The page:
Many mutations do not result from errors in replication. Chemical reagents can oxidize and alkylate the bases in DNA, sometimes changing their base-pairing properties. Radiation can also damage DNA. Examples of these mutagenic reactions will be discussed in this section.
Chemical Modification by Oxidation
When the amino bases, adenine and cytosine, are oxidized, they also lose an amino group. Thus the amine is replaced by a keto group in the product of this oxidative deamination reaction. For instance, oxidation of cytosine produces uracil, which base pairs with adenine (shown for deoxycytidine in Figure 7.6). Likewise, oxidation of adenine yields hypoxanthine, which base pairs with cytosine (Figure 7.7.A). Thus the products of these chemical reactions will be mutations in the DNA, if not repaired. Oxidation of guanine yields xanthine (Figure 7.7.B). In DNA, xanthine will pair with cytosine, as does the original guanine, so this particular alteration is not mutagenic.
Figure 7.6. Oxidative deamination of deoxycytidine yields deoxyuridine. The deoxyuridine in DNA would direct pairing with dA after replication.
Figure 7.7.A.Structure of hypoxanthine, the product of oxidation deamination of adenine.
Figure 7.7.B.Structure of xanthine, the product of oxidative deamination of guanine.
Both hypoxanthine and xanthine can base pair with cytosine in DNA. Why is this?
Oxidation of C to U occurs spontaneously at a high rate. The frequency is such that 1 in 1000 Cs in the human genome would become Us during a lifetime, if they were not repaired. As will be discussed later, repair mechanisms have evolved to replace a U in DNA with a T.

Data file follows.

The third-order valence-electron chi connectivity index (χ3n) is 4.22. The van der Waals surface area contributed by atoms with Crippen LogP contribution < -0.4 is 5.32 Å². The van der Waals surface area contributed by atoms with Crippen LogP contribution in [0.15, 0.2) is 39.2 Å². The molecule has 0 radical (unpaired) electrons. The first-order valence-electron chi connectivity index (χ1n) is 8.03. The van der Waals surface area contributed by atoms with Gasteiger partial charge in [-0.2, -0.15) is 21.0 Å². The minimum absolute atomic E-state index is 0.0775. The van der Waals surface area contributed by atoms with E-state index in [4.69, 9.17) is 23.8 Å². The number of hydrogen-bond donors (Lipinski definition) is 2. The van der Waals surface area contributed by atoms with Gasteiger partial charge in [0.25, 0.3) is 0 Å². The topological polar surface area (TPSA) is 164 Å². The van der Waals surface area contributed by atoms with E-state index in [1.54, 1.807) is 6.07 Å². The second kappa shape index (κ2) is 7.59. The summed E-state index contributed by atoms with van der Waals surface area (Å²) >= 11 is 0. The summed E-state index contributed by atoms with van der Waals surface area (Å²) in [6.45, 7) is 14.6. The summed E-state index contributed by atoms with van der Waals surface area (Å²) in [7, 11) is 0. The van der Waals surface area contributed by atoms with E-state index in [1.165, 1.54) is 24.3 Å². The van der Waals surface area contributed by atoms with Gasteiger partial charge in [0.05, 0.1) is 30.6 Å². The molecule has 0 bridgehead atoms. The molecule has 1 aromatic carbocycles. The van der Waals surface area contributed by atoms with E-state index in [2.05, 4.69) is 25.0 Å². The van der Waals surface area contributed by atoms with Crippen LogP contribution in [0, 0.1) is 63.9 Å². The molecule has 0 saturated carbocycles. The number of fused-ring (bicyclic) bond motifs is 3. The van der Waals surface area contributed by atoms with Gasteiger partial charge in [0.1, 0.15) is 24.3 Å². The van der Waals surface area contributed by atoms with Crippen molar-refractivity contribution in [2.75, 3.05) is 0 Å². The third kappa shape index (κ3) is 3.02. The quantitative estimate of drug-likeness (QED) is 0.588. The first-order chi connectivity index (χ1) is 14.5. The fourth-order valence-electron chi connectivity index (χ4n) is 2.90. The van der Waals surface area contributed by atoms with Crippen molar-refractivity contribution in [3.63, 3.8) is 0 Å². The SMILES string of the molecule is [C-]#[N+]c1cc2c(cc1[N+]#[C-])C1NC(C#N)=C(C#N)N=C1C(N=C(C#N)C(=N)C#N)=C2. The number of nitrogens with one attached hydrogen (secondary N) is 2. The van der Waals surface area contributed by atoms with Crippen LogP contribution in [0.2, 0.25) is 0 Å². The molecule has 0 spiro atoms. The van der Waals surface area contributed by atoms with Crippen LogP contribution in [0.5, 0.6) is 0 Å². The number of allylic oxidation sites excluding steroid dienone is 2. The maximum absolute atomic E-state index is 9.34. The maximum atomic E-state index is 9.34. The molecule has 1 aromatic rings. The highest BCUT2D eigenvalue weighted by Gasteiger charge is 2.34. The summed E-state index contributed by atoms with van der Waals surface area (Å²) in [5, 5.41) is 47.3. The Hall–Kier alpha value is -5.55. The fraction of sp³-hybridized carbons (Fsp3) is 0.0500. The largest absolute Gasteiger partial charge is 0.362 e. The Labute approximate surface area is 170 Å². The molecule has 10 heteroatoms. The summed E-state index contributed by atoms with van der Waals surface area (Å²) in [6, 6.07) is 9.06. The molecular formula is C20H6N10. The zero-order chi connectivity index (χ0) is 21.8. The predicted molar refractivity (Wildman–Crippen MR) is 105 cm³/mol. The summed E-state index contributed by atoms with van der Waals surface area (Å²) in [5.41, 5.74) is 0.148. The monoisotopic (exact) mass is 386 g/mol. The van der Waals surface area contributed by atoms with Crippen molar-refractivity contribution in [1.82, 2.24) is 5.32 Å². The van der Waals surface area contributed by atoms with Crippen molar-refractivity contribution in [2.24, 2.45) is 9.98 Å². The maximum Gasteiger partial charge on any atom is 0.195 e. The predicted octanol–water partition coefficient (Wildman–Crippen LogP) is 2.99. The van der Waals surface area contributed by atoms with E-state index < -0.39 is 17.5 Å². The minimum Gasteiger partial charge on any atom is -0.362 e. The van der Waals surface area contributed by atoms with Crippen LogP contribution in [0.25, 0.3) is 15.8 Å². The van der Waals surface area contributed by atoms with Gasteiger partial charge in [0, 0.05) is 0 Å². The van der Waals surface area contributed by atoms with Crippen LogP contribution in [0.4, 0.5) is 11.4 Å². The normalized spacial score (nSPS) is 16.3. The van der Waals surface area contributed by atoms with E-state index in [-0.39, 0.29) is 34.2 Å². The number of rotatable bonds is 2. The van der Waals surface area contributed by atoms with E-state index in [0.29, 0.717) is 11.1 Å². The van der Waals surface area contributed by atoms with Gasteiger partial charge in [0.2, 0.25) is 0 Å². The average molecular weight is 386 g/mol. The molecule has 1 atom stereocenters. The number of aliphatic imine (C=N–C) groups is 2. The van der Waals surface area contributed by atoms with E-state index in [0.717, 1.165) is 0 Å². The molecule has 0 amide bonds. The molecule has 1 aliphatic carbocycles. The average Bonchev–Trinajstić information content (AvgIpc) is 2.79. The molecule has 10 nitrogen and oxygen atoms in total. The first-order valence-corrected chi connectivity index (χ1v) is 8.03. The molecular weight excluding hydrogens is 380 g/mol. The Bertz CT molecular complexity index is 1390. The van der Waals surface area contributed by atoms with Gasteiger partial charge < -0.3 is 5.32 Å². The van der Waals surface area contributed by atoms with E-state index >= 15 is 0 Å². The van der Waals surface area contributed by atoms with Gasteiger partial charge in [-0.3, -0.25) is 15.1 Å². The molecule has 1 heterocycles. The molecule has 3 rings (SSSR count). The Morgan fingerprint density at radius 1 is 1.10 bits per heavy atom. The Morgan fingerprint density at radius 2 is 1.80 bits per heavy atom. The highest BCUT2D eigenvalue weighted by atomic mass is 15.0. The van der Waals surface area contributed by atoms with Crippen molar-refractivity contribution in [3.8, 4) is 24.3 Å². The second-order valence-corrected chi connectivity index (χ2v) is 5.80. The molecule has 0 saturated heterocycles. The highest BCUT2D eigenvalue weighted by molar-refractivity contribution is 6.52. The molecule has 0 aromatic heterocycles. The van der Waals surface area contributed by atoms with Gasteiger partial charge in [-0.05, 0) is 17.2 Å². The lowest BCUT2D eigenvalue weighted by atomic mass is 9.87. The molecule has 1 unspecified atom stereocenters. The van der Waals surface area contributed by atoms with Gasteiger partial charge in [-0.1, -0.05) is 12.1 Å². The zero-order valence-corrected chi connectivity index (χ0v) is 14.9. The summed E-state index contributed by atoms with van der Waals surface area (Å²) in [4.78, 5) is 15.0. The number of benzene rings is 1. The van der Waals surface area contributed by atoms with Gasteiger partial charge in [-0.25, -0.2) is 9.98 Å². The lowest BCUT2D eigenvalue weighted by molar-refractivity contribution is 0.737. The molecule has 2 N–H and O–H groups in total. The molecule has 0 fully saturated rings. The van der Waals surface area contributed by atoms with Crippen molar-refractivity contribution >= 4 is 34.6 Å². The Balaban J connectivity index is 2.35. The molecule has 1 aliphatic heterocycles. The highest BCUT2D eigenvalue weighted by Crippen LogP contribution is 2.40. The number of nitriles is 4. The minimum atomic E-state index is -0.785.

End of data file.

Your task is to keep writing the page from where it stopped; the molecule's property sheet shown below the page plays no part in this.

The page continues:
Methylation of C prior to its oxidative deamination will effectively mask it from the repair processes to remove U’s from DNA. This has a substantial impact on the genomes of organisms that methylate C. In many eukaryotes, including vertebrates and plants (but not yeast or Drosophila), the principal DNA methyl transferase recognizes the dinucleotide CpG in DNA as the substrate, forming 5-methyl-CpG (Figure 7.8). When 5-methyl cytosine undergoes oxidative deamination, the result is 5-methyl uracil, which is the same as thymine. The surveillance system that recognizes U’s in DNA does nothing to the T, since it is a normal component of DNA. Hence the oxidation of 5-methyl CpG to TpG, followed by a round of replication, results in a C:G to T:A transition at former CpG sites (Figure 7.8). This spontaneous deamination is quite frequent; indeed, C to T transitions at CpG dinucleotides are the most common mutations in humans. Since this transition is not repaired, over time the number of CpG dinucleotides is greatly diminished in the genomes of vertebrates and plants.
--CG-- --CG-- [O] --TG-- + NH3 --TG--
|||||| ® |||||| ® ||o||| ® |||||| +wt
--GC-- --GC-- --GC-- --AC--
Figure 7.8. Methylation of CpG dinucleotides followed by oxidative deamination results in TpG dinucleotides.
Some regions of plant and vertebrate genomes do not show the usual depletion of CpG dinucleotides. Instead, the frequency of CpG approaches that of GpC or the frequency expected from the individual frequency of G and C in the genome. One working definition of these CpG islandsis that they are segments of genomic DNA at least 100 bp long with a CpG to GpC ratio of at least 0.6. These islands can be even longer and have a CpG/GpC > 0.75. They are distinctive regions of these genomes and are often found in promoters and other regulatory regions of genes. Examination of several of these CpG islands has shown that they are not methylated in any tissue, unlike most of the other CpGs in the genome. Current areas of research include investigating how the CpG islands escape methylation and their role in regulation of gene expression.